• Due to the need for consistent electricity and warehouse space, there are centralizing geographic choke points where mining tends to coalesce in places with adequate space and cheap electricity. So while miners may be distributed across machines, they could all end up setting up shop in, say, the Chinese province of Sichuan.
    • Proof-of-work does have a double-edged sword, depending on your specific framework. It uses electricity. I’m not going to argue about whether bitcoin is a valiant use of electricity or is utilizing the right kind of electricity, but it certainly uses it. Yes, proof-of-work could monetize otherwise wasted electricity, stabilize power grids and boost local economies, but bitcoin mining has revitalized some otherwise obsolete fossil-fuel electricity generation plants.

    In defense of proof-of-stake

    There are so many awful comparisons people use to describe proof-of-stake. Here’s one of mine.

    There’s a lottery. To win the lottery, you need to purchase a lottery ticket. To be allowed to buy a lottery ticket, you must be chosen. To be chosen, you need to commit money to the lottery. The more money you commit, the more likely you are to be chosen. If you’re chosen to buy a ticket, your ticket will automatically match the winning number and you win. So the more money you have committed, the more likely you are to win the lottery.

    In Ethereum, which will eventually use proof-of-stake, validators (as the PoS lottery ticket buyers are called) are chosen randomly to win the lottery based on the amount of capital they have staked. The way to get chosen more often is to stake more capital.

    Proof-of-stake has advantages and disadvantages:

    • It is an effective means to build distributed consensus. While nothing is as battle-tested as PoW, there are cryptocurrencies that have been using PoS successfully for several years.
    • In the world of Ethereum specifically, it is very expensive to become a validator. To become a validator and participate in the lottery, you need to commit 32 ETH (about $60,000). Granted, there is a mechanism in which you could commit less ETH to a pool of capital that is then staked, but that isn’t the same thing. The high starting cost could result in a “rich blockchain” with only wealthy capital holders participating in validating.
    • PoS does have a double-edged sword, depending on your specific framework. It uses capital. In a way this is advantageous, because anyone anywhere with enough money can become a validator. There isn’t the same geographic centralization risk as there is with PoW (although, there may be one given wealth inequality across the globe). That said, because PoS only requires capital, the barrier to entry can be lower.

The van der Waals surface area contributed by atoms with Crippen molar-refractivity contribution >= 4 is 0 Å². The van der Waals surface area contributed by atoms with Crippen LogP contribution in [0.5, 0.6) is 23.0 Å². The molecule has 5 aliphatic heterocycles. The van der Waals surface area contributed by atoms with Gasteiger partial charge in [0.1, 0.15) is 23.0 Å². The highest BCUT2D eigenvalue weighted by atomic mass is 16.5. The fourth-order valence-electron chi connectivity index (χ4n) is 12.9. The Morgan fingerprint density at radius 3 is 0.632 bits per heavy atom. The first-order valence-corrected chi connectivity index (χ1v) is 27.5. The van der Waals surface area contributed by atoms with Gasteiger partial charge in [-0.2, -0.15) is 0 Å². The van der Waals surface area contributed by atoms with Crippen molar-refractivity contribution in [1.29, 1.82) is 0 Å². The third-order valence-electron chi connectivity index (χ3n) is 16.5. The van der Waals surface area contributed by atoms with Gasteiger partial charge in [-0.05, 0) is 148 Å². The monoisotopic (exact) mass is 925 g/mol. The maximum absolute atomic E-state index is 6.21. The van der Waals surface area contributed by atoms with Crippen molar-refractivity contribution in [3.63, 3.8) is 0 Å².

(Some of) the trade-offs

    As mentioned earlier, this could take up an entire book. The following trade-offs between PoW and PoS are not exhaustive.

    It is easier to attack a PoS network because PoW is more resilient. Stealing some thoughts from Andreas Antonopoulos, all it takes to attack a PoW network is “electricity and hardware brought together at the right time at the right place with the right incentives” and logistically, this is becoming harder and harder to pull off. With PoS, all it takes is money. To the credit of Ethereum under PoS, it will still take a lot of money to attack the network, but it requires less coordination.

    That said, PoS is theoretically more accessible because it only requires capital. Granted, it can be a lot if you’re looking at Ethereum (around $60,000), but the coordination mentioned in the previous paragraph can be a barrier to entry that doesn’t exist in proof-of-stake.

    In a similar vein, proof-of-stake is more mobile than proof-of-work. Given the electricity draw needed for proof-of-work, a government can figure out where miners are operating and shut down individual locations. Moving a proof-of-work operation that’s been shut down to a new location takes a lot of work. We saw this happen when China banned bitcoin mining last year, which led to a drop in network activity that eventually recovered (although it took some time). Moving a PoS operation would be trivial in comparison.

    Last one I’ll touch on (but not expand on, because I don’t truly believe it should matter) is that PoS doesn’t use electricity and PoW does. So if you’re a single-issue investor, investment in PoW might not even be a consideration for you. There are merits to PoW and I have spent years defending bitcoin mining (privately and professionally), but in the end, I’m not here to tell you how to think or what to do.


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    George Kaloudis

    George Kaloudis was a research analyst and columnist for CoinDesk.